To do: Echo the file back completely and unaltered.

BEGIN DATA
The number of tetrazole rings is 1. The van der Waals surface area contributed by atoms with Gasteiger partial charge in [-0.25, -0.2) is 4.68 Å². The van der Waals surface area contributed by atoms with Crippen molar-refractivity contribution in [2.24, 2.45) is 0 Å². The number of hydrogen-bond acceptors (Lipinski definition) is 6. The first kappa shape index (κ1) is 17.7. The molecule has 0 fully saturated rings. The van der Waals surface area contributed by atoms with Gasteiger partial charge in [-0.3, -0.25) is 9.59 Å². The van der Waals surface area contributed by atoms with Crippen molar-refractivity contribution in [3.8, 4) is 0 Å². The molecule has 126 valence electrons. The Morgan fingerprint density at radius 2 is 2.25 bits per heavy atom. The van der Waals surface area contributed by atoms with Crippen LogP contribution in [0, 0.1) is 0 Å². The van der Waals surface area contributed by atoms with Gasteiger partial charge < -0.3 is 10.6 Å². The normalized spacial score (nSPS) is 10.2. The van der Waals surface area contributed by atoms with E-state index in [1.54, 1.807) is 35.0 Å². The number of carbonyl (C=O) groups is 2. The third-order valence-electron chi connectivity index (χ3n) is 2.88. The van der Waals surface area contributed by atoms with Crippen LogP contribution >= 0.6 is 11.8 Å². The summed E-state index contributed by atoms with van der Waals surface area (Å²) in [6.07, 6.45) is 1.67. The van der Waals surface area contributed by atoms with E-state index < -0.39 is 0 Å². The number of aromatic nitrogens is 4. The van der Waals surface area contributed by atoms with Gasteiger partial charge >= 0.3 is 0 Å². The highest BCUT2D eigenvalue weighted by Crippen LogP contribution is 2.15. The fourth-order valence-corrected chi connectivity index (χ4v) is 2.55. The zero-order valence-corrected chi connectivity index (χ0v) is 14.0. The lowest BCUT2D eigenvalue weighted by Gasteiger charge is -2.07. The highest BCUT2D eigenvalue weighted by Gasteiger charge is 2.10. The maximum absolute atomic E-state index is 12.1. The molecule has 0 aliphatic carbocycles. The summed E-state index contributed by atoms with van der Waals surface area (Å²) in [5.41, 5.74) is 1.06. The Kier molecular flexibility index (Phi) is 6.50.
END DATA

The number of tetrazole rings is 1. The van der Waals surface area contributed by atoms with Gasteiger partial charge in [-0.25, -0.2) is 4.68 Å². The van der Waals surface area contributed by atoms with Crippen molar-refractivity contribution in [2.24, 2.45) is 0 Å². The number of hydrogen-bond acceptors (Lipinski definition) is 6. The first kappa shape index (κ1) is 17.7. The molecule has 0 fully saturated rings. The van der Waals surface area contributed by atoms with Gasteiger partial charge in [-0.3, -0.25) is 9.59 Å². The van der Waals surface area contributed by atoms with Crippen molar-refractivity contribution in [3.8, 4) is 0 Å². The molecule has 126 valence electrons. The Morgan fingerprint density at radius 2 is 2.25 bits per heavy atom. The van der Waals surface area contributed by atoms with Crippen LogP contribution in [0, 0.1) is 0 Å². The van der Waals surface area contributed by atoms with Gasteiger partial charge < -0.3 is 10.6 Å². The normalized spacial score (nSPS) is 10.2. The van der Waals surface area contributed by atoms with E-state index in [1.54, 1.807) is 35.0 Å². The number of carbonyl (C=O) groups is 2. The third-order valence-electron chi connectivity index (χ3n) is 2.88. The van der Waals surface area contributed by atoms with Crippen LogP contribution >= 0.6 is 11.8 Å². The summed E-state index contributed by atoms with van der Waals surface area (Å²) in [6.07, 6.45) is 1.67. The van der Waals surface area contributed by atoms with E-state index < -0.39 is 0 Å². The number of aromatic nitrogens is 4. The van der Waals surface area contributed by atoms with Gasteiger partial charge >= 0.3 is 0 Å². The highest BCUT2D eigenvalue weighted by Crippen LogP contribution is 2.15. The fourth-order valence-corrected chi connectivity index (χ4v) is 2.55. The zero-order valence-corrected chi connectivity index (χ0v) is 14.0. The lowest BCUT2D eigenvalue weighted by Gasteiger charge is -2.07. The highest BCUT2D eigenvalue weighted by Gasteiger charge is 2.10. The maximum absolute atomic E-state index is 12.1. The molecule has 0 aliphatic carbocycles. The summed E-state index contributed by atoms with van der Waals surface area (Å²) in [5.41, 5.74) is 1.06. The Kier molecular flexibility index (Phi) is 6.50.